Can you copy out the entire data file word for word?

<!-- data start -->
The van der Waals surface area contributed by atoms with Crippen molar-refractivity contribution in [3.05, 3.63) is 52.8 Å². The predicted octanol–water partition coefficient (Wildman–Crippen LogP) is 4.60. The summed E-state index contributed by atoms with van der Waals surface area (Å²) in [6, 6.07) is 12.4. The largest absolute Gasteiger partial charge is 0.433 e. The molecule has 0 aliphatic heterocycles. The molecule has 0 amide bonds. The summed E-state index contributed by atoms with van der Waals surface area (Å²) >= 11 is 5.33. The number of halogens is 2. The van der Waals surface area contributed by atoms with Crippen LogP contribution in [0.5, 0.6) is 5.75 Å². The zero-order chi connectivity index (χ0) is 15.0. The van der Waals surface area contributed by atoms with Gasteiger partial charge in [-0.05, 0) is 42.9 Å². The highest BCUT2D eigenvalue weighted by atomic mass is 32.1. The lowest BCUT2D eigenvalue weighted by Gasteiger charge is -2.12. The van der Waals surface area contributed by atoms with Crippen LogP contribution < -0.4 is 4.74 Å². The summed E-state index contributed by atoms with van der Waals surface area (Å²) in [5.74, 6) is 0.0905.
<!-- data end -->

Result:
The van der Waals surface area contributed by atoms with Crippen molar-refractivity contribution in [3.05, 3.63) is 52.8 Å². The predicted octanol–water partition coefficient (Wildman–Crippen LogP) is 4.60. The summed E-state index contributed by atoms with van der Waals surface area (Å²) in [6, 6.07) is 12.4. The largest absolute Gasteiger partial charge is 0.433 e. The molecule has 0 aliphatic heterocycles. The molecule has 0 amide bonds. The summed E-state index contributed by atoms with van der Waals surface area (Å²) >= 11 is 5.33. The number of halogens is 2. The van der Waals surface area contributed by atoms with Crippen LogP contribution in [0.5, 0.6) is 5.75 Å². The zero-order chi connectivity index (χ0) is 15.0. The van der Waals surface area contributed by atoms with Gasteiger partial charge in [-0.05, 0) is 42.9 Å². The highest BCUT2D eigenvalue weighted by atomic mass is 32.1. The lowest BCUT2D eigenvalue weighted by Gasteiger charge is -2.12. The van der Waals surface area contributed by atoms with Crippen LogP contribution < -0.4 is 4.74 Å². The summed E-state index contributed by atoms with van der Waals surface area (Å²) in [5.74, 6) is 0.0905.